A teenager was reportedly killed after subway surfing on top of a train in Queens, New York, Saturday night.
The tragic incident happened around 8:45 p.m. on Saturday when he fell from the outside of a Manhattan-bound No. 7 train, according to the New York Daily News.
Metropolitan Transportation Authority (MTA) motormen found the teen’s body lying about 20 feet beyond the Queensboro Plaza station. He was pronounced dead at the scene, CBS New York reported.
Police said the youth, who was believed to be just 14 years of age, appeared to have hit his head on a piece of metal hanging over the tracks.
The New York City Transit Authority issued a statement via Twitter following the incident.
We're sorry to report that the person killed at Queensboro Plaza had been surfing on top of the train. 7 and N trains continue to bypass Queensboro in both directions while NYPD continues their investigation.
— NYCT Subway (@NYCTSubway) November 24, 2019
In the past, MTA officials have urged people not to engage in the dangerous and illegal activity.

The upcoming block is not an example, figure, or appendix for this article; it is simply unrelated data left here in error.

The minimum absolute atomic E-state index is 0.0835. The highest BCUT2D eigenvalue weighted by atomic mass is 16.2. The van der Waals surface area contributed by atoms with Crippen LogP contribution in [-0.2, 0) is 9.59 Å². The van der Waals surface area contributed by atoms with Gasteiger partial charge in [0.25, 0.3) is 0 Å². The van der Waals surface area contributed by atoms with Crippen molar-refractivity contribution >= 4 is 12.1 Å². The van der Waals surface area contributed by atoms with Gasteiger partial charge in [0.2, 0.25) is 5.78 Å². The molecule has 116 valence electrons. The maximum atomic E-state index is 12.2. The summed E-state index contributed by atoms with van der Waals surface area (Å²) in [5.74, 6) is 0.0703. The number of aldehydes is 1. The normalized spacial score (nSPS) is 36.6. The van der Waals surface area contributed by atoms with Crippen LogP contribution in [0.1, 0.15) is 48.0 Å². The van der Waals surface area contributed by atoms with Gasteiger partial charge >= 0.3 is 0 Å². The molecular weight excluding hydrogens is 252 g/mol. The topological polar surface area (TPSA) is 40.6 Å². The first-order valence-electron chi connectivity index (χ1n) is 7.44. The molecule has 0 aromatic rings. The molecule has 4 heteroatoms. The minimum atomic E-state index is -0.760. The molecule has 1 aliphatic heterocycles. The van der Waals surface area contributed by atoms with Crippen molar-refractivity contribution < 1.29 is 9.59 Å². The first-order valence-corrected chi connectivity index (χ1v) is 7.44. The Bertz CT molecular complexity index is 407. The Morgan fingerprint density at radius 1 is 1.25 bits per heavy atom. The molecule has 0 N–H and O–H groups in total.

“This is stupid, it’s dangerous, it’s selfish, and it’s got to stop,” said New York City Transit Authority President Andy Byford during a board meeting in May.
Byford said the suspects escape authorities by jumping from the tracks and onto other trains.
“It’s very selfish for them to do this, because the repercussion for those of us who are delayed, especially if we have to get somewhere, is unfortunate,” one meeting attendee said.
However, the New York Police Department (NYPD) stated during the May event that it would deploy more officers to subway stations as part of a “broader plan” to stop the criminal activity from happening.
“The increase will allow them to physically be on the trains and to hopefully catch a suspect in the act or at least make the person or group responsible think twice,” CBS New York reported.
A teenager who reportedly knew the young man that died said, “It’s my fault. I always go up with him when he asks me. I should have told him no.”
Subway surfing has been an ongoing problem that takes place at least once every day in New York City.